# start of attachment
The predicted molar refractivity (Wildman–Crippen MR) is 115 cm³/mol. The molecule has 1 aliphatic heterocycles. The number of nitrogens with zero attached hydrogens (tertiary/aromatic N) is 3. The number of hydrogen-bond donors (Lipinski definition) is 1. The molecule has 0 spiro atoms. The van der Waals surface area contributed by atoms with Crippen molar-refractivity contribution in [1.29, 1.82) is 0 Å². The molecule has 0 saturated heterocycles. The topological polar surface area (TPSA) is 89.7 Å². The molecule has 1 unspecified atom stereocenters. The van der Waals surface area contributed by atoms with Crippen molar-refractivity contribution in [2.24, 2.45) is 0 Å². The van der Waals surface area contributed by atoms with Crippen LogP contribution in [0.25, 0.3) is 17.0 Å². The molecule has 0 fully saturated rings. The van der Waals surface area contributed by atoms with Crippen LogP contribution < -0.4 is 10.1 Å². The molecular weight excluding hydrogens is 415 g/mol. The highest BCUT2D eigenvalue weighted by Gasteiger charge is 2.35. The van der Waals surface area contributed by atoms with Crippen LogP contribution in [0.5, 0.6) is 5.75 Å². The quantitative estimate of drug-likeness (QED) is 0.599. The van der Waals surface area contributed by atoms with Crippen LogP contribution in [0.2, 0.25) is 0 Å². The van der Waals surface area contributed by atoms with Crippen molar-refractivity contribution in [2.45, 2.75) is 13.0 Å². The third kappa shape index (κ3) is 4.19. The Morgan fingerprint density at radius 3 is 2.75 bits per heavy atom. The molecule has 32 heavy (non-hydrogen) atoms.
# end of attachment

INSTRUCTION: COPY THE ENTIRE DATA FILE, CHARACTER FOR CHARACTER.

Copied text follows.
The predicted molar refractivity (Wildman–Crippen MR) is 115 cm³/mol. The molecule has 1 aliphatic heterocycles. The number of nitrogens with zero attached hydrogens (tertiary/aromatic N) is 3. The number of hydrogen-bond donors (Lipinski definition) is 1. The molecule has 0 spiro atoms. The van der Waals surface area contributed by atoms with Crippen molar-refractivity contribution in [1.29, 1.82) is 0 Å². The molecule has 0 saturated heterocycles. The topological polar surface area (TPSA) is 89.7 Å². The molecule has 1 unspecified atom stereocenters. The van der Waals surface area contributed by atoms with Crippen molar-refractivity contribution in [2.24, 2.45) is 0 Å². The van der Waals surface area contributed by atoms with Crippen LogP contribution in [0.25, 0.3) is 17.0 Å². The molecule has 0 fully saturated rings. The van der Waals surface area contributed by atoms with Crippen LogP contribution < -0.4 is 10.1 Å². The molecular weight excluding hydrogens is 415 g/mol. The highest BCUT2D eigenvalue weighted by Gasteiger charge is 2.35. The van der Waals surface area contributed by atoms with Crippen LogP contribution in [0.5, 0.6) is 5.75 Å². The quantitative estimate of drug-likeness (QED) is 0.599. The van der Waals surface area contributed by atoms with Crippen LogP contribution in [0.2, 0.25) is 0 Å². The van der Waals surface area contributed by atoms with Crippen molar-refractivity contribution in [2.45, 2.75) is 13.0 Å². The third kappa shape index (κ3) is 4.19. The Morgan fingerprint density at radius 3 is 2.75 bits per heavy atom. The molecule has 32 heavy (non-hydrogen) atoms.